Cuomo order against defunct NC bathroom bill means swim team must stay in another state

Student-athletes from a group of colleges in upstate New York may be at a disadvantage at this month’s NCAA Division III Swimming Championship in North Carolina because they'll have to stay in another state, thanks to an executive order by Governor Andrew Cuomo enacted in 2016.

The irony is that the order initially was in response to North Carolina's transgender "bathroom ban," which was repealed in 2017. However, Cuomo's order remains in place and the athletes still have to stay elsewhere

Over a dozen students from across three schools under the State University of New York (SUNY) system qualified for the competition in Greensboro, N.C. But because the current order from Albany, which bans publicly funded travel to the Tar Heel State, is still in effect,  the team will have to stay over an hour away from the competition site in neighboring Virginia.

“These kids have worked a lifetime to get to these championships,” State Senator Patrick Gallivan told Fox News. “It’s inappropriate to make a political statement on the backs of these kids.”

Gallivan recently sent a letter imploring the governor’s office to either rescind the order or at the least, make an exception for the SUNY swim team.

"Unfortunately, Executive Order 155, which you issued in 2016, would prohibit these athletes from actually staying in North Carolina, forcing them to make accommodations in a neighboring state and make lengthy commutes to and from the competition in Greensboro on a daily basis,” reads the letter, a copy of which was provided to Fox News.

“This is not only a distraction for the athletes and their coaches; it puts them at a competitive disadvantage and could have a negative impact on their performance. The additional travel required will also add to the overall cost for attending the tournament.”

Executive Order 155, which was signed into law in March 2016 by Cuomo, states that all New York agencies, departments, boards, authorities, and commissions must review all requests for state-funded or state-sponsored travel to the state of North Carolina so long as there is a law there that creates the grounds for discrimination against LGBT citizens. It also bars any publicly funded or publicly sponsored travel to such a location, unless such travel is necessary for the enforcement of New York State law.

The North Carolina legislature repealed the Bathroom Law, also known as the Public Facilities Privacy and Security Act or House Bill 2 (HB2) in March 2017. The NCAA also had a similar ban but has since reversed its policy.

“It’s inappropriate to make a political statement on the backs of these kids.”

— NY State Senator Patrick Gallivan

When reached for comment by Fox News, officials for Governor Cuomo’s office responded as if North Carolina’s ban was still in effect.

"In New York, we do not support blatant discrimination, bigotry, and bias. Standing up for equality is not a fad and as long as this anti-LGBTQ law remains in effect, New York tax dollars are not going to be spent there,” reads a statement provided to Fox News by Governor Cuomo’s office.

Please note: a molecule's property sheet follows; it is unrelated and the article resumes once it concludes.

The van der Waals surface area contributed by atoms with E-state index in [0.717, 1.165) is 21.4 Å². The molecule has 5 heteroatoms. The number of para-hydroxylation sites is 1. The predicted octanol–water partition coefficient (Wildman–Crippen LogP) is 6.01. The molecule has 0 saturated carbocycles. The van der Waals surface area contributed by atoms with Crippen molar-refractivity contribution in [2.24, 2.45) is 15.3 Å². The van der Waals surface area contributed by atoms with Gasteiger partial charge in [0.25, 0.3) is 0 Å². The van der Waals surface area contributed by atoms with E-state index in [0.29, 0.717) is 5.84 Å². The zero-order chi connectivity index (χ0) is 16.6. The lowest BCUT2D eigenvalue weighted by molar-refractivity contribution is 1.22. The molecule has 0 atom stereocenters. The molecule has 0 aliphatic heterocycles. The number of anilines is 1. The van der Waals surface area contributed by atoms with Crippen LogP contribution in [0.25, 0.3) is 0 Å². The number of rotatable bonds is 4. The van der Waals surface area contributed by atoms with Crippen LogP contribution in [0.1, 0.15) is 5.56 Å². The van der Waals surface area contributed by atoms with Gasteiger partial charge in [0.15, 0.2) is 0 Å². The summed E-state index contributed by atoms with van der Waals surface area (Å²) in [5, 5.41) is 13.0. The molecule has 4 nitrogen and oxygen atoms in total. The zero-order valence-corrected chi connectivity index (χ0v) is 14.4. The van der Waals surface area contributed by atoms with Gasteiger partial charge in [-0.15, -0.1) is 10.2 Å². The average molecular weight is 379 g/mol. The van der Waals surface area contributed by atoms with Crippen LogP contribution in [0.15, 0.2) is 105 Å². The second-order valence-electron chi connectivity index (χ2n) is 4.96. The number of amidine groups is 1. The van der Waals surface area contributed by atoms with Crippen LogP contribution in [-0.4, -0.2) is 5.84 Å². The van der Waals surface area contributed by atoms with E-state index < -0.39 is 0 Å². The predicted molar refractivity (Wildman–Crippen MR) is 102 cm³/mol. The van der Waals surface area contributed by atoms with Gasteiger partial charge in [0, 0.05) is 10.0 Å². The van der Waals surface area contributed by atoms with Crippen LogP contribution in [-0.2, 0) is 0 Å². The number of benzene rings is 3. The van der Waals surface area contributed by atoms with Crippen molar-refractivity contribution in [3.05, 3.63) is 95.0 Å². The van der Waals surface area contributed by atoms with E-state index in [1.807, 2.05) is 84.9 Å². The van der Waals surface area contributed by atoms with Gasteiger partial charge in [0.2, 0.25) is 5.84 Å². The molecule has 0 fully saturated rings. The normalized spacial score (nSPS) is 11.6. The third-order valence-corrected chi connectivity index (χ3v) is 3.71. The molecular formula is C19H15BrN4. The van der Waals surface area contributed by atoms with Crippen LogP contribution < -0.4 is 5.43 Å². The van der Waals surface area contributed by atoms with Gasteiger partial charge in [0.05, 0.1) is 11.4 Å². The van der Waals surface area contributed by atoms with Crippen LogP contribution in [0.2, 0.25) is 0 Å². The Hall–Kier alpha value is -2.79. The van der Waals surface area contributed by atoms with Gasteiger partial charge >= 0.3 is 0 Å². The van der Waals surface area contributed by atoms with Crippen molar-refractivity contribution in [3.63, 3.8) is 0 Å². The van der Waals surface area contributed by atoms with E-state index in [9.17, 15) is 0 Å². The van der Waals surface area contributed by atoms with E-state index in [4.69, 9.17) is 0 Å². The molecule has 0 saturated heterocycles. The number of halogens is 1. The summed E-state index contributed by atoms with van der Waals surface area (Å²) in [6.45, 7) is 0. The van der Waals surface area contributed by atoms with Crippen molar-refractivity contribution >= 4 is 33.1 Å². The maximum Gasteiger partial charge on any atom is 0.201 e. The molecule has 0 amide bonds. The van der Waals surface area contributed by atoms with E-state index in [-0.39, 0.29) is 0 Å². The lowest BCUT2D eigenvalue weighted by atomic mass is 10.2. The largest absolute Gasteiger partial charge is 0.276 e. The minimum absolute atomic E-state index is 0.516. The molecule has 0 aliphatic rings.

The officials did not immediately respond to a second inquiry from Fox News that made clear that HB2 was no longer in effect.

Gallivan says it’s not right that the students are being used as political pawns.

“He [Gov. Cuomo] said during the Amazon deal that putting political interest first was inappropriate,” Gallivan told Fox News. “It was relevant in that case and it’s just as relevant in this case.”

Normally, the NCAA covers travel expenses for teams participating in championship events like the one in Greensboro, and a go-fund-me page was created for the team by SUNY Geneseo alumni. But the team will not be allowed to use the $7000 raised because Cuomo’s office said the team would have to stay outside of North Carolina, no matter where the money comes from, in order to comply with the executive order.

Members of the swim team, which are comprised of students from three SUNY campuses, must stay nearly an hour north of the competition's North Carolina site in neighboring Virginia.

Members of the swim team, which are comprised of students from three SUNY campuses, must stay nearly an hour north of the competition's North Carolina site in neighboring Virginia. (SUNY Geneseo)

“It just doesn’t make sense,” Gallivan said. “It’s the NCAA that foots the bill. They pay for the lodging.”

Officials from the governor’s office said that there is a “limited exception” for the swim team.

“The issue is not just tax dollars, but the travel itself,” reads the statement provided to Fox News. “Under the Executive Order, if you are traveling under the banner of state travel in your state capacity you would ordinarily be banned from traveling there even if there is outside funding, but we are allowing the travel there in this instance to honor their commitment to the NCAA to participate in championships.”

In a statement released last week, officials for SUNY Geneseo said that the swim team was abiding by the order.

“The members of SUNY Geneseo’s swimming and diving team are fierce competitors, and while the logistics of attending the meet will be challenging, the College supports the Executive Order that protects the rights of the transgender community. We have every expectation that with the perseverance and grit our team has demonstrated all season, our student-athletes will do well in the NCAA DIII national championship.”